LOS ANGELES — It wasn't the fight choreography, the wire work, having to act in front of screens where computer-generated effects would be added later or memorizing the exposition-heavy dialogue that made shooting both "Matrix" sequels back-to-back so hard on "The One."
At Monday night's premiere for "The Matrix Revolutions," next month's third and final installment of the sci-fi action trilogy, Keanu Reeves said that the only grueling aspect of shooting "Reloaded" and "Revolutions" was plain and simple homesickness.
"The hardest thing about making [these films] is being away for so long," he lamented. "[More so than] all of the other challenges — working in the rain and the last fight between Neo and [Agent] Smith or anything like that. I mean, that [stuff] is just fun!"
Arriving roughly the same time as the film's hero, producer Joel Silver (who regularly speaks for press shy Matrix writer/directors the Wachowski brothers) seemed both happy and proud to be putting the lucrative ("Reloaded" has made over $727 million worldwide) and often-imitated series to bed.
"It feels good that we finished it, but I'm sad a little bit," he did admit. "But I'm proud that the Wachowski brothers had this idea, this dream and we all saw it through to completion and this is the end of the story. And it's a fantastic ending."
"This is the best one," he added. "It completes the saga [and] it's really the pay-off."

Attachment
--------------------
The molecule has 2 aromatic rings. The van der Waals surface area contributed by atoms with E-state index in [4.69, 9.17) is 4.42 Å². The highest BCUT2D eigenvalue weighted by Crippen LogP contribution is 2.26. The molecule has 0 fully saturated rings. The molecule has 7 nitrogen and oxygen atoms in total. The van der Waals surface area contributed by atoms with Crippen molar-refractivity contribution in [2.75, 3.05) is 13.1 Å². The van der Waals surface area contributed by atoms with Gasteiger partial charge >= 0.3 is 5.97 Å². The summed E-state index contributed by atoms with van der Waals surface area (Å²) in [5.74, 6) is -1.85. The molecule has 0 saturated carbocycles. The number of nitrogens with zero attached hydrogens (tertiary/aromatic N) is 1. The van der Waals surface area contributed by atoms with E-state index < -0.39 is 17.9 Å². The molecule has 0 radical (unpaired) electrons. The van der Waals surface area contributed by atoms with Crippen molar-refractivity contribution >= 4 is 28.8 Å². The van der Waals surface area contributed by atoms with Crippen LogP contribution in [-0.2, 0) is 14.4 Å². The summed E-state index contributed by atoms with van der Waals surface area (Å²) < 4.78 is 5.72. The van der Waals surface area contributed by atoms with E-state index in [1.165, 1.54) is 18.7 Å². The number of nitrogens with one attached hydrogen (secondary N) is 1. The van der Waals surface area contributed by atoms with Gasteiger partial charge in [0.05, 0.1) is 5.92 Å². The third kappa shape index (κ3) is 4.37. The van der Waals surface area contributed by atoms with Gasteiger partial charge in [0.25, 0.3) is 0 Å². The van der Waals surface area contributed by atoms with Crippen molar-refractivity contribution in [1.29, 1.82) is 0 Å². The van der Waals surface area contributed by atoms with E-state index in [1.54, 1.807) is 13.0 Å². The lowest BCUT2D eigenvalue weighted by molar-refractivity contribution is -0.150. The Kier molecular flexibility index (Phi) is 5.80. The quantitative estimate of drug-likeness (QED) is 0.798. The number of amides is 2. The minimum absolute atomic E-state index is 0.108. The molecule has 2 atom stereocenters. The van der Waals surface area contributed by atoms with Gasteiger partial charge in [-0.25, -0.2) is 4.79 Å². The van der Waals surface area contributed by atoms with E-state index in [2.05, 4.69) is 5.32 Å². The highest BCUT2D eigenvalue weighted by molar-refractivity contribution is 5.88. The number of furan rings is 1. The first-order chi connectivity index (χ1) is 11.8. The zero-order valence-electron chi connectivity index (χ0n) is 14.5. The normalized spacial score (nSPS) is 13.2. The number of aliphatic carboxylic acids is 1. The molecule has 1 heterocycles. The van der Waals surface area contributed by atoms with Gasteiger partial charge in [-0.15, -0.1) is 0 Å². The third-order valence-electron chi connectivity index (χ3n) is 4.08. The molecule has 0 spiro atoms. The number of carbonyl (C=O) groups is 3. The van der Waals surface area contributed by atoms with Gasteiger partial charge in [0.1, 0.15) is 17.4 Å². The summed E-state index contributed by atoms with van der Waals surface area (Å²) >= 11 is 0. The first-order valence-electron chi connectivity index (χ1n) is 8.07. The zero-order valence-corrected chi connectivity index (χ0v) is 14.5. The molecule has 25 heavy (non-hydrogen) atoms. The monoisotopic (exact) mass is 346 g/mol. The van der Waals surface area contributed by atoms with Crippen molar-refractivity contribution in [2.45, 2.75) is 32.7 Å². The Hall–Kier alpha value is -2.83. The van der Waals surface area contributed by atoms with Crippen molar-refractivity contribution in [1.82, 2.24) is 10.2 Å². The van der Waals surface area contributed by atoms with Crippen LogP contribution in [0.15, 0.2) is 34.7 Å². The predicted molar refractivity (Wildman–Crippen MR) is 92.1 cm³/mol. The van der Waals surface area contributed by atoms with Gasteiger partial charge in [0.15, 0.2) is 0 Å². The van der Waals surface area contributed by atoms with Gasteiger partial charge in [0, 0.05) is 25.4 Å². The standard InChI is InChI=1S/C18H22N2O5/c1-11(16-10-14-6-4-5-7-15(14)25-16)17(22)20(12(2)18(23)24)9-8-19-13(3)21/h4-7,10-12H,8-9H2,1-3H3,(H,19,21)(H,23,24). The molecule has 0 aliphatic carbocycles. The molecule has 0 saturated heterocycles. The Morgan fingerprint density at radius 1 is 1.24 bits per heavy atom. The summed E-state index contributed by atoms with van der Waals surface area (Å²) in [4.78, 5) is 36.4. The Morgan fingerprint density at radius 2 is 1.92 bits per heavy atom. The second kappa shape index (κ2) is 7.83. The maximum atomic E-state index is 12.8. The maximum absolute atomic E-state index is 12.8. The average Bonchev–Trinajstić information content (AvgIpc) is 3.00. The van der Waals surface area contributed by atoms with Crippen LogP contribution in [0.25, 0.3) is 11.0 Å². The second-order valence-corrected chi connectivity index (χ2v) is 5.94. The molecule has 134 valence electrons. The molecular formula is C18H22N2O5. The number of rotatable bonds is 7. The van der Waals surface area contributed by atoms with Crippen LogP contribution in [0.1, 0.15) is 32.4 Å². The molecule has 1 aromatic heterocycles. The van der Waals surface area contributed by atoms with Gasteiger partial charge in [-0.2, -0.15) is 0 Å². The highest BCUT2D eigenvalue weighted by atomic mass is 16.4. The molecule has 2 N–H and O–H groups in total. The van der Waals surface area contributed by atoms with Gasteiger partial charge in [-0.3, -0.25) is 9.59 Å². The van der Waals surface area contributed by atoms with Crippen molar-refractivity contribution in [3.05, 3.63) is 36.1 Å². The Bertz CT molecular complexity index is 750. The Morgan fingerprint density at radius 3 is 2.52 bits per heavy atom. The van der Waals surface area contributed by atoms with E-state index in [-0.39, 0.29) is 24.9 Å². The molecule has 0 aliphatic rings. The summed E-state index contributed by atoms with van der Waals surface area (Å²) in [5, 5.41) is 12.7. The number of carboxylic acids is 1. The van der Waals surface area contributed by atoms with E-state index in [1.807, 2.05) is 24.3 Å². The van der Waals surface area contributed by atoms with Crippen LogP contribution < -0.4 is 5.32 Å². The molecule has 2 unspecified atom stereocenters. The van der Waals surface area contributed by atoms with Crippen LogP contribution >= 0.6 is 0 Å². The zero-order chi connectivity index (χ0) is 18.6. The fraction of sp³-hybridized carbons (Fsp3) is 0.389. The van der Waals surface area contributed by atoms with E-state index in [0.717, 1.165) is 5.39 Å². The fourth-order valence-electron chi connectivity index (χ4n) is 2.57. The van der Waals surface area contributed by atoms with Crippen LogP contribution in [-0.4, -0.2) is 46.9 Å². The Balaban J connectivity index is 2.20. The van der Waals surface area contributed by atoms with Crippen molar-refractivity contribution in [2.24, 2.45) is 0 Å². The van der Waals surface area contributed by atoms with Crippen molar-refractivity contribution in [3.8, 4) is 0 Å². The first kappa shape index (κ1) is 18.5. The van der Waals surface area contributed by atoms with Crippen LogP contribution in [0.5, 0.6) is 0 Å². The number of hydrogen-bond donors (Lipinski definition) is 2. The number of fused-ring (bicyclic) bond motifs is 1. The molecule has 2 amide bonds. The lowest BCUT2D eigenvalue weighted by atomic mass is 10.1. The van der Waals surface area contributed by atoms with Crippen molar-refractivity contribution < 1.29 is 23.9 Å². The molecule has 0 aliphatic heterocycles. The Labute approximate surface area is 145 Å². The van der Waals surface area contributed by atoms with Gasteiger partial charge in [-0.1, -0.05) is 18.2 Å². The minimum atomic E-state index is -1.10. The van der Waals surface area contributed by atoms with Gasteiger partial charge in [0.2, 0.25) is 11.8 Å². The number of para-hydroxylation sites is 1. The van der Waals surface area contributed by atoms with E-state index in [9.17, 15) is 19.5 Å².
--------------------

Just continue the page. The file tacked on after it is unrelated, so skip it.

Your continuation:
The "Revolutions" posters affixed to poles in various places at downtown Los Angeles' Disney Concert Hall included the tagline "Everything that has a beginning has an end," but the wraparound red carpet seemed to have no end.
Stretching a long and winding pathway from the street, around a cocktail party and into the theater, the carpet was trod upon by Reeves, Silver, Jada Pinkett Smith, her husband Will (who shied away from the press to let his wife do the talking), Carrie-Anne Moss, several more "Matrix" cast members and movie stars like Derek Luke ("Antwone Fisher") and Jenna Elfman ("Dharma & Greg").
Pinkett Smith, who plays ship captain Niobi in the two sequels and the "Enter the Matrix" videogame, agreed with Silver that "Revolutions" is the best of the three films. She's so excited about it, in fact, that she doesn't even mind having significantly less screen time than Reeves, Moss or Laurence Fishburne. "I spent a lot of time doing the video game [in particular] and I worked every single day [in some capacity]," she said. "I'm just glad to be a part of this trilogy."
Moss, for her part, said she doesn't have a favorite between the three films. "They were all a joy and a pleasure and incredibly difficult to make."
But like her onscreen romantic partner Reeves, when walking into the theater, Moss showed no signs of any true regret.
"I loved every minute of it," she said, flashing a smile.
"The Matrix Revolutions" hits theaters November 5.